Structural variants (SVs) are an important source of human genetic diversity, but their contribution to traits, disease and gene regulation remains unclear. We mapped cis expression quantitative trait loci (eQTLs) in 13 tissues via joint analysis of SVs, single-nucleotide variants (SNVs) and short insertion/deletion (indel) variants from deep whole-genome sequencing (WGS). We estimated that SVs are causal at 3.5–6.8% of eQTLs—a substantially higher fraction than prior estimates—and that expression-altering SVs have larger effect sizes than do SNVs and indels. We identified 789 putative causal SVs predicted to directly alter gene expression: most (88.3%) were noncoding variants enriched at enhancers and other regulatory elements, and 52 were linked to genome-wide association study loci. We observed a notable abundance of rare high-impact SVs associated with aberrant expression of nearby genes. These results suggest that comprehensive WGS-based SV analyses will increase the power of common- and rare-variant association studies.

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The authors thank R.E. Handsaker for advice on Genome STRiP, H.J. Abel for helpful statistical discussions and R.M. Layer for software contributions. This work was supported by the NIH (MH101810) (D.F.C.), the NIH/NHGRI (1UM1HG008853) (I.M.H.), a Burroughs Wellcome Fund Career Award (I.M.H.), a Mr. and Mrs. Spencer T. Olin Fellowship for Women in Graduate Study (A.J.S.), a Lucille P. Markey Biomedical Research Stanford Graduate Fellowship (J.R.D.), the Stanford Genome Training Program (SGTP; NIH/NHGRI T32HG000044) (J.R.D.), a Hewlett-Packard Stanford Graduate Fellowship (E.K.T.), and a doctoral scholarship from the Natural Science and Engineering Council of Canada (E.K.T.). The Genotype-Tissue Expression (GTEx) Project was supported by the Common Fund of the Office of the Director of the National Institutes of Health. Additional funds were provided by the NCI, NHGRI, NHLBI, NIDA, NIMH and NINDS. Donors were enrolled at Biospecimen Source Sites funded by NCI/SAIC-Frederick, Inc. (SAIC-F) subcontracts to the National Disease Research Interchange (10XS170), Roswell Park Cancer Institute (10XS171) and Science Care, Inc. (X10S172). The Laboratory, Data Analysis, and Coordinating Center (LDACC) was funded through a contract (HHSN268201000029C) to The Broad Institute, Inc. Biorepository operations were funded through an SAIC-F subcontract to the Van Andel Institute (10ST1035). Additional data repository and project management were provided by SAIC-F (HHSN261200800001E). The Brain Bank was supported by supplements to University of Miami grants DA006227 & DA033684 and to contract N01MH000028. Statistical Methods development grants were made to the University of Geneva (MH090941 and MH101814), the University of Chicago (MH090951, MH090937, MH101820 and MH101825), the University of North Carolina—Chapel Hill (MH090936 and MH101819), Harvard University (MH090948), Stanford University (MH101782), Washington University at St. Louis (MH101810) and the University of Pennsylvania (MH101822).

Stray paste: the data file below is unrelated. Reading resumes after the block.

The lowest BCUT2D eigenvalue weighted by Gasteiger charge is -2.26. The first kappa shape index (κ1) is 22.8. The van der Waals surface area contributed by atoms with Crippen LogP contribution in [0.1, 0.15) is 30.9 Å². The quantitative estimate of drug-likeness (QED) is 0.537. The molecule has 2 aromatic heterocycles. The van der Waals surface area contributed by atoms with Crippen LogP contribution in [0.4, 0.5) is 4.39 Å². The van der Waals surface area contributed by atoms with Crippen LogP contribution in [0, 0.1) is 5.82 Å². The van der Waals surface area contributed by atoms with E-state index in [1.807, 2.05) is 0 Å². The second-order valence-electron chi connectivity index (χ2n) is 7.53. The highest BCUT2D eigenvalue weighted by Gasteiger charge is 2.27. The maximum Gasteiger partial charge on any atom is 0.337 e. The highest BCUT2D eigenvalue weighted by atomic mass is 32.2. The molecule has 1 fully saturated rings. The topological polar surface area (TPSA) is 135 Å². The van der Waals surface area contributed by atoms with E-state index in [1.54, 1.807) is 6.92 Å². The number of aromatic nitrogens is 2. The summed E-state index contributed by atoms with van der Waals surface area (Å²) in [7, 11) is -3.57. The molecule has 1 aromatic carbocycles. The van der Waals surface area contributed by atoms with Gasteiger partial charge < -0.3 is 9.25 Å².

Author information


  1. McDonnell Genome Institute, Washington University School of Medicine, St. Louis, Missouri, USA.

    • Colby Chiang
    • , Alexandra J Scott
    • , Liron Ganel
    •  & Ira M Hall
  2. Department of Pathology, Stanford University School of Medicine, Stanford, California, USA.

    • Joe R Davis
    • , Emily K Tsang
    • , Xin Li
    •  & Stephen B Montgomery
  3. Department of Genetics, Stanford University School of Medicine, Stanford, California, USA.

    • Joe R Davis
    •  & Stephen B Montgomery
  4. Biomedical Informatics Program, Stanford University School of Medicine, Stanford, California, USA.

    • Emily K Tsang
  5. Department of Computer Science, Johns Hopkins University, Baltimore, Maryland, USA.

    • Yungil Kim
    • , Farhan N Damani
    •  & Alexis Battle
  6. Department of Psychiatry, Washington University School of Medicine, St. Louis, Missouri, USA.

    • Tarik Hadzic
  7. Department of Computer Science, Stanford University, Stanford, California, USA.

    • Stephen B Montgomery
  8. Department of Pathology & Immunology, Washington University School of Medicine, St. Louis, Missouri, USA.

    • Donald F Conrad
    •  & Ira M Hall
  9. Department of Genetics, Washington University School of Medicine, St. Louis, Missouri, USA.

    • Donald F Conrad
  10. Department of Medicine, Washington University School of Medicine, St. Louis, Missouri, USA.

    • Ira M Hall


  1. GTEx Consortium

    A full list of members and affiliations appears in the Supplementary Note.


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C.C., A.B., S.B.M., D.F.C. and I.M.H. designed the experiments. C.C. and A.J.S. performed SV discovery and genotyping. C.C. performed common eQTL mapping, causality analyses, LD tagging and candidate GWAS analyses. J.R.D., E.K.T., X.L., Y.K. and F.N.D. identified gene expression outliers. C.C. and A.J.S. analyzed rare SVs. L.G. and I.M.H. designed SVScore annotation. D.F.C. and T.H. performed microarray-based CNV detection. C.C., D.F.C. and I.M.H. wrote the manuscript.

Competing interests

D.F.C. is a paid consultant of PierianDx. The authors declare no other competing financial interests.

Corresponding authors

Correspondence to Donald F Conrad or Ira M Hall.

Supplementary information

PDF files

  1. 1.

    Supplementary Text and Figures

    Supplementary Figures 1–27, Supplementary Tables 1, 3, 4 and 6–9, and Supplementary Note.

Excel files

  1. 1.

    Supplementary Table 2

    Excel file of all SV-only and joint eQTLs, along with causality scores.

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    Supplementary Table 5

    Excel file of all SV-eQTL GWAS hits.

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